Rack Magazine

Almost Fooled by a Black Cap and Forks

Almost Fooled by a Black Cap and Forks

By Adam Maucieri

I will never forget Nov. 20, 2011. My hunting season began in early September. Each year, I try to get out for some bowhunting with family and friends, particularly my best friend, Joey, co-owner of Jim Bows Archery in Calgary, Alberta.

We usually set up trail cameras to pattern the deer and determine where to place stands prior to the season.

Although I tried hard to take a buck with my bow, it didn’t work out for me, but Joey arrowed a fantastic buck.

I booked my holidays from work so that I could hunt with my rifle from Nov. 5-30.

The deer and elk firearms season started out really slow. There was very little deer movement because we didn’t have the cold snap and snow as early as we normally do. That also kept the elk up on high ground.

My ritual was to wake up early, meet friends for a coffee at Tim Horton’s, and then head out to hunt hard for elk and deer. By Nov. 15, Joey’s father, Peter, had taken a nice bull elk.

We all hunted hard, regardless, but we were really killing time until the whitetail rut kicked into high gear.

Cold weather finally arrived on Nov. 17, which caused the deer to become more active. I had so many choices of where to hunt, it was difficult to decide. I wound up hunkering down in a woodlot, just waiting for a nice buck to stroll within range.

I saw only does.

I tried another property down south on the 18th, and I missed a decent 5x5 buck before it disappeared into the timber. The only thing it left behind was hoof prints in the snow.

The following day, I encountered a couple of small bucks. I played with one of them by using a doe bleat, which was almost as fun as taking a shot at it.

When I left the house on Nov. 20, I was so bundled up that I felt like a one-man army. The wind was strong, which I knew would make for a long cold morning.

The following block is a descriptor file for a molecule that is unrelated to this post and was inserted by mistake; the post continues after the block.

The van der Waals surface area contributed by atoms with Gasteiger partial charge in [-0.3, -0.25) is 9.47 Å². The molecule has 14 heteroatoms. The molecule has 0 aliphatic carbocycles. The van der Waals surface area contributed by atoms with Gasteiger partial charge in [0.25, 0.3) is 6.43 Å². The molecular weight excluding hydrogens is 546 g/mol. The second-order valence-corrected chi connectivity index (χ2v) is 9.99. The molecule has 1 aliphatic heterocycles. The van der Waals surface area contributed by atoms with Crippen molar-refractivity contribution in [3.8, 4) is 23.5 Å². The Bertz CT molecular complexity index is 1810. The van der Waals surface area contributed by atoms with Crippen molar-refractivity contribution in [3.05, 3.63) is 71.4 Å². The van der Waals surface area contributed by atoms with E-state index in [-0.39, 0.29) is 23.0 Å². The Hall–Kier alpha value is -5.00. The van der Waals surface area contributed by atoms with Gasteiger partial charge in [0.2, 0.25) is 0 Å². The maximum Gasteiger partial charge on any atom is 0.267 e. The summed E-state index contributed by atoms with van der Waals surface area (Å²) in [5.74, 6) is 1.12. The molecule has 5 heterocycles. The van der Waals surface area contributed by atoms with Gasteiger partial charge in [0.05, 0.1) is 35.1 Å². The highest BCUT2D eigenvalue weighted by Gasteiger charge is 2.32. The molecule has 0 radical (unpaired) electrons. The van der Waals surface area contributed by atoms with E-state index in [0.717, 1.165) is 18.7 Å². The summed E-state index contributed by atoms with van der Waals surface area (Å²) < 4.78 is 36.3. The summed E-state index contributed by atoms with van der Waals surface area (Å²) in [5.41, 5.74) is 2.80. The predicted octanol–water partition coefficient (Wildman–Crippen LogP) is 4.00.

Rather than go south, I headed north to a property where I’d encountered nice deer in the past. With the rut in full tilt, I thought my chances would be greater there.

I arrived half an hour before daylight, which gave me enough time to reach my destination before dawn broke. By the time the sun peaked over the horizon, I was nestled in and eager to see what the day would bring.

Within a half-hour, two cow moose and a young 5-point whitetail came through, the latter with its nose to the snow, apparently looking for a girlfriend.

The next couple of hours were uneventful.

Eager both for a change of scenery and to let walking restart my inner furnace, I decided to pack up and ease back down to the south side of the property.

When I crested the last hill before reaching the place I’d planned to spend the remains of the day, I stopped to glass across a frozen pond and spotted what I thought was a dandy mule deer looking the other way.

Both of the rack’s P-2s appeared to be forked.

Soon, I saw a doe coming out of the trees behind the buck, but she wasn’t a muley; she was a whitetail. When I looked back at the buck, it flicked its tail.

It was NOT a muley either, which meant it was not only fair game, but also the biggest whitetail I’d ever seen!

My heart pounding, I quickly dropped to a knee and wrapped the rifle sling around my arm. While the buck was breeding the doe, I centered my crosshairs under its throat patch and squeezed the trigger.
The buck dropped instantly, and the doe never looked back to see what happened.

I ran to the buck, eager to see if it was as big as I’d thought. And it was indeed. I lifted the deer’s head, thanked god, and then dragged my awesome whitetail to slightly higher ground. When that was done, I began calling people.

I don’t know how I would’ve managed to get it to my truck without the help of friends Tony and Mauro.

Hunter: Adam Maucieri
BTR Score: 200 1/8
Centerfire Rifle

– Photos Courtesy Adam Maucieri

This article was published in the Winter 2013 edition of Rack Magazine. Subscribe today to have Rack Magazine delivered to your home.

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